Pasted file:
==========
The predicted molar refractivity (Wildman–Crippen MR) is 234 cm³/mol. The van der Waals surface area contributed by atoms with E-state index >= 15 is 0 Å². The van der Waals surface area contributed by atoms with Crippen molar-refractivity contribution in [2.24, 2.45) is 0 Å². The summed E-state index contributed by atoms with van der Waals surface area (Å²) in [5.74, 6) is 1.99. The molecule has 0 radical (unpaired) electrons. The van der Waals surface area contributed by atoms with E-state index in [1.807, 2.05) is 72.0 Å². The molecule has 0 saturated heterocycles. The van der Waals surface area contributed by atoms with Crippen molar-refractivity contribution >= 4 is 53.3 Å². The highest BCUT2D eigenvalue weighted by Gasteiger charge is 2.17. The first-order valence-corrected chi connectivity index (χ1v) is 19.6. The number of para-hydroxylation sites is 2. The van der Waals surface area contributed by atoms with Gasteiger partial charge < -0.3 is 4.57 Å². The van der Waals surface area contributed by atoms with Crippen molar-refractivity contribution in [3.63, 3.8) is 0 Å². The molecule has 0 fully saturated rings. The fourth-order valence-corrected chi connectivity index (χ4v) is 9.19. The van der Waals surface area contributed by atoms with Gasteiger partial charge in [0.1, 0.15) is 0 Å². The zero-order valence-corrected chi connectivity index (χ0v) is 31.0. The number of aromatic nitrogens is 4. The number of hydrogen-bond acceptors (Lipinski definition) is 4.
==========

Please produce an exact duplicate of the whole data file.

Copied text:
The predicted molar refractivity (Wildman–Crippen MR) is 234 cm³/mol. The van der Waals surface area contributed by atoms with E-state index >= 15 is 0 Å². The van der Waals surface area contributed by atoms with Crippen molar-refractivity contribution in [2.24, 2.45) is 0 Å². The summed E-state index contributed by atoms with van der Waals surface area (Å²) in [5.74, 6) is 1.99. The molecule has 0 radical (unpaired) electrons. The van der Waals surface area contributed by atoms with E-state index in [1.807, 2.05) is 72.0 Å². The molecule has 0 saturated heterocycles. The van der Waals surface area contributed by atoms with Crippen molar-refractivity contribution >= 4 is 53.3 Å². The highest BCUT2D eigenvalue weighted by Gasteiger charge is 2.17. The first-order valence-corrected chi connectivity index (χ1v) is 19.6. The number of para-hydroxylation sites is 2. The van der Waals surface area contributed by atoms with Gasteiger partial charge < -0.3 is 4.57 Å². The van der Waals surface area contributed by atoms with Crippen molar-refractivity contribution in [3.63, 3.8) is 0 Å². The molecule has 0 fully saturated rings. The fourth-order valence-corrected chi connectivity index (χ4v) is 9.19. The van der Waals surface area contributed by atoms with Gasteiger partial charge in [0.1, 0.15) is 0 Å². The zero-order valence-corrected chi connectivity index (χ0v) is 31.0. The number of aromatic nitrogens is 4. The number of hydrogen-bond acceptors (Lipinski definition) is 4.